How to Get Rid of Lacquer Smells on a New Crib

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Things You'll Need

  • Charcoal

  • Bowls

  • Vinegar

  • Baking soda

  • Fans

  • Candles

It's best to give your newly lacquered crib some down time before using it.
Image Credit: hkeita/iStock/Getty Images

If you've just finished a piece of wood furniture, such as a crib, with lacquer, you'll be able to smell the solvents evaporating for a few days. Unfortunately, there is no way to avoid this, because the finish won't harden until this evaporation is complete. The good news is that off-gassing lasts only a short time, but the bad news is that you can't cover the wood with anything to abate the odor, or you'll damage the finish. If you must use the crib immediately after lacquering, you can spread one of several remedies near it to absorb the odors.

Step 1

Crush pieces of wood charcoal into small pieces and spread them around the room in bowls. Charcoal is an effective air purifier that will control the odors.

Step 2

Fill bowls with white vinegar and spread them around the room as an alternative to using charcoal. Another alternative is baking soda; simply open the box and leave it near the crib. You can also dust baking soda on the floor and furniture around the crib and vacuum it up in a few days, when the crib stops off-gassing.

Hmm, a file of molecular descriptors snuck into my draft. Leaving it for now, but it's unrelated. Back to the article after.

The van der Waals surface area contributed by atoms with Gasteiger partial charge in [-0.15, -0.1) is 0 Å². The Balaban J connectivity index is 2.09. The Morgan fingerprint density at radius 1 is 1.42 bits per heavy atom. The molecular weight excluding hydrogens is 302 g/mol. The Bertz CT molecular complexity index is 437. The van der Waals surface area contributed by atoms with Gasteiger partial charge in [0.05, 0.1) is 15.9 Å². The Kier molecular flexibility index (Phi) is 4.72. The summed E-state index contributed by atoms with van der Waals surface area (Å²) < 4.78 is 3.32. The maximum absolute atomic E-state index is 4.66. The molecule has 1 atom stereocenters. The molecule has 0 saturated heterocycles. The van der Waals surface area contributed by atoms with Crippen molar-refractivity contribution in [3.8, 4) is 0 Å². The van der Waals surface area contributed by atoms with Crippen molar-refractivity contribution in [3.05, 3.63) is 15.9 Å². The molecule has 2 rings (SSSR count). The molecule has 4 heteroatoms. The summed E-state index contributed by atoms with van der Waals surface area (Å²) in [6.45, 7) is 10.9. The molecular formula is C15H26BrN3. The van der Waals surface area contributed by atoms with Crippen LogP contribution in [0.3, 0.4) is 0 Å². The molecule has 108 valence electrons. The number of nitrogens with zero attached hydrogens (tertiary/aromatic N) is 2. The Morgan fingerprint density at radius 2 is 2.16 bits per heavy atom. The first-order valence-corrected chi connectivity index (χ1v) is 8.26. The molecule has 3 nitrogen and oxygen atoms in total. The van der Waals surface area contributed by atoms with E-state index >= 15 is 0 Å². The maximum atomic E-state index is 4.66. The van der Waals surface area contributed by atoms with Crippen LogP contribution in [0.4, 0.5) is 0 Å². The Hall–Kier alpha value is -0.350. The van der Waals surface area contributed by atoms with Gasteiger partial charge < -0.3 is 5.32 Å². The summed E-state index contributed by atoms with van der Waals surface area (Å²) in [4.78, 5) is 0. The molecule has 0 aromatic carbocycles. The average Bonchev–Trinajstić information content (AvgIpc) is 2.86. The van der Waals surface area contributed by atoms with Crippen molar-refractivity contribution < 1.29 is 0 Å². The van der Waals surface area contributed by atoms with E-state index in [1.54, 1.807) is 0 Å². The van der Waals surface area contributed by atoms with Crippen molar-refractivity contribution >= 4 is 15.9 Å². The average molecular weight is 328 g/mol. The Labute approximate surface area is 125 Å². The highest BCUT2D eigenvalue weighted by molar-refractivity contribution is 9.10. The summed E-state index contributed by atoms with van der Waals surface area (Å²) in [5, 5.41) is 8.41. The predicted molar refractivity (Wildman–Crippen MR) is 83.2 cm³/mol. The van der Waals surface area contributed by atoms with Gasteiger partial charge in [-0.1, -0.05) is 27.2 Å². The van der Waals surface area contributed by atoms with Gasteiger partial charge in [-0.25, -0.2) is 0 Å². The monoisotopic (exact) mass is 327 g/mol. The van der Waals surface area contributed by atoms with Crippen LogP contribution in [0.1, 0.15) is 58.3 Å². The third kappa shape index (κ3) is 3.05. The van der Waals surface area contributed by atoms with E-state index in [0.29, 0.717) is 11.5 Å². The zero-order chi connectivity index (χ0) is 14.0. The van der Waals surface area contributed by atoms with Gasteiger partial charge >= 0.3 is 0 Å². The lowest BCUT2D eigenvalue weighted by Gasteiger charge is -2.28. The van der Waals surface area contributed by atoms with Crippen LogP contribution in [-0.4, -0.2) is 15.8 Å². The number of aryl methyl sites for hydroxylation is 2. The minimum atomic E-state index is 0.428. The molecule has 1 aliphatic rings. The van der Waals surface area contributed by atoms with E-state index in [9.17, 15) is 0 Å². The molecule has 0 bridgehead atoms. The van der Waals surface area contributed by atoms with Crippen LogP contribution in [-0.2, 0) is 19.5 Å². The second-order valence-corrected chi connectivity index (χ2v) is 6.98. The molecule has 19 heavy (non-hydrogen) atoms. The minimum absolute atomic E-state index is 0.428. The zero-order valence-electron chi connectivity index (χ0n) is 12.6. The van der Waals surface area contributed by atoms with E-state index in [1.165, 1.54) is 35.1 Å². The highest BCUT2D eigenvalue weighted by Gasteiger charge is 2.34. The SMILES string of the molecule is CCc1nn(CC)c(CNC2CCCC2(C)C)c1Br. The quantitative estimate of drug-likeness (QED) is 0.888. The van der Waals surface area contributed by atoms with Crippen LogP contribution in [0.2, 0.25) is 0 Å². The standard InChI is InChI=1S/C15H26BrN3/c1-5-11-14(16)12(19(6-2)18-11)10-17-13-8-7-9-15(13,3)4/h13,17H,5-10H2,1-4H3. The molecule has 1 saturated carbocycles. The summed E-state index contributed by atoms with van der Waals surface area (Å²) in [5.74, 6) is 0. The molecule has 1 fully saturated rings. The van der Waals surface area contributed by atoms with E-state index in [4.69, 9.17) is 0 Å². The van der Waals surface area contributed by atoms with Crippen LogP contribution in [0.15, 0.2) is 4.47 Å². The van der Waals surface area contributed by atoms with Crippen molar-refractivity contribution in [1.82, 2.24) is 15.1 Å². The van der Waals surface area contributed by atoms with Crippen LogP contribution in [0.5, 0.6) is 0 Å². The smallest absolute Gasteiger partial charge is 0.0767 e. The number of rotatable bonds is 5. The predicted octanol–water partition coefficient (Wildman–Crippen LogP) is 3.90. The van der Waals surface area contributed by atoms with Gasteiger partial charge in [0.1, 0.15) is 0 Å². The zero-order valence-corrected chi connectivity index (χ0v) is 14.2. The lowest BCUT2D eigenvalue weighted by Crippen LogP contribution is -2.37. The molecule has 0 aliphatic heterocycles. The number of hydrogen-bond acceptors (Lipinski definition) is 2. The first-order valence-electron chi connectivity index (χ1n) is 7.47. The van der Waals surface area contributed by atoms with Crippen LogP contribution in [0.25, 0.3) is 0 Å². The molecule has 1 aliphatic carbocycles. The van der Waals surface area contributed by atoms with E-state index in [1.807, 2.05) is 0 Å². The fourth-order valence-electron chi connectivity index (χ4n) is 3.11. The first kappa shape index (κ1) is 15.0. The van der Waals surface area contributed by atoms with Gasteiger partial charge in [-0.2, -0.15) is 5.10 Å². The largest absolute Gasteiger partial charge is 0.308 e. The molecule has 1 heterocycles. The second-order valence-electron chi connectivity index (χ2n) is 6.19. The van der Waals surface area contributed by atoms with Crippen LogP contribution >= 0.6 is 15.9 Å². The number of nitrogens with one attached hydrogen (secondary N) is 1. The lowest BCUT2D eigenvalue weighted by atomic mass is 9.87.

Step 3

Ventilate the room as much as possible, using fans if you have them. Air circulation increases the solvent evaporation rate and will make the smell go away more quickly.

Step 4

Light candles in the room. They burn the VOCs in the room's air along with the oxygen they need to stay lit.


If possible, leave the crib outside for about three days after finishing it or bringing it home from the store. That's usually enough time for the solvents in the lacquer to evaporate. Keep the crib in a shaded, ventilated area out of direct sunlight.


Don't cover the wood with towels or anything else. This simply makes the smell linger longer. Also, refrain from waxing the wood, which will just add to the smell, or wiping it with vinegar, which will dull the finish.


Chris Deziel is a contractor, builder and general fix-it pro who has been active in the construction trades for 40 years. He has degrees in science and humanities and years of teaching experience. An avid craftsman and musician, Deziel began writing on home improvement topics in 2010. He worked as an expert consultant with eHow Now and Pro Referral -- a Home Depot site. A DIYer by nature, Deziel regularly shares tips and tricks for a better home and garden at

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